Can vs. May: When to Use Each Term
In a 1921 entry for his newspaper column “How Do You Say It?: Common Errors in English and How to Avoid Them,” Charles N. Lurie laid out the difference between the auxiliary verbs can and may. The former, he explained, “means to be able to do or have the power of doing something,” while the latter “expresses permission or probability.” He then offered an example similar to what you might have seen during your own early school days:
“Thus, the pupil may incorrectly ask of the teacher, ‘Can I speak to my seatmate?’ and the teacher may reply, ‘Yes, you can speak to him,’ (meaning that the questioner has the power or the ability to do so), ‘but you may not do so,’ (meaning that the teacher’s permission is withheld).”
To Lurie, “Can I … ?” wasn’t just an improper way to request permission—it was grammatically incorrect. And though it has become much more acceptable in the last century or so, many people still think that can specifically refers to ability and may refers to authorization. Based on 20th-century etiquette, that’s not wrong. But if you assumed there’s some etymological history that proves the point, we have some surprising news for you.
According to Merriam-Webster, the first written mentions of may, dating back to the 8th century, actually had to do with power or ability. In Beowulf, for instance, the titular hero uses an early version of may (mæge) while declaring that he won’t kill Grendel with a sword even though it’s in his power to do so. (The line has also been translated as “though well I am able.”) May meaning “permission” or “probability” came later.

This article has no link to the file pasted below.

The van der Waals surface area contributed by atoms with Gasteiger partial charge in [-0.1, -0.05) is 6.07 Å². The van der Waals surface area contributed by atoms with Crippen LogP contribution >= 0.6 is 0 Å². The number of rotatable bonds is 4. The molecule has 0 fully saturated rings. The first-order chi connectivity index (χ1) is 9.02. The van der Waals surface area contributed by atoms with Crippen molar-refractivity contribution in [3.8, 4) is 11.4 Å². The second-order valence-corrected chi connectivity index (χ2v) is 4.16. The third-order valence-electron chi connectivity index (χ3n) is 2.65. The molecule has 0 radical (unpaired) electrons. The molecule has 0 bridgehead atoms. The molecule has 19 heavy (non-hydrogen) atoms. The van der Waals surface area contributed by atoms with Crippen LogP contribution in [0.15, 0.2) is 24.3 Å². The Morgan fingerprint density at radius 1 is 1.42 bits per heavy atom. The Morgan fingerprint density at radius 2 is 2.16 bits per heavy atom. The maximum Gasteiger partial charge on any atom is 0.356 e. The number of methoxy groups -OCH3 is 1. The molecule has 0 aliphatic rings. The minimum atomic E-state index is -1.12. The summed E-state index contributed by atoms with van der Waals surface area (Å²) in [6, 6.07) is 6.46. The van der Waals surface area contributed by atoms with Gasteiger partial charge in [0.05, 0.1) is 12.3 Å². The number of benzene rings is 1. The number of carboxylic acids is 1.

When can arrived around the 11th century, it didn’t refer to permission or ability; it meant “to know.” By the time that definition evolved into “to be able to” during the 14th century, people had already been using may in that sense for hundreds of years. The words later became synonyms in situations relating to probability, too; and people finally began co-opting may’s “to be allowed to” definition for can in the late 19th century.
Since can-as-permission was still relatively new in the early 20th century—and may-as-permission wasn’t—it’s not surprising that the era’s grammar sticklers felt that “Can I speak to my seatmate?” and similar statements were just wrong. But if correct word usage was always dictated by whatever definition is oldest, we should only be using may to talk about power and can to talk about knowledge.
These days, it’s more common to use may for probability and can for ability. When it comes to asking permission, however, people will likely understand your meaning either way. And if you get hit with the old “I don’t know, can you?” feel free to send the cheeky offender this article in response.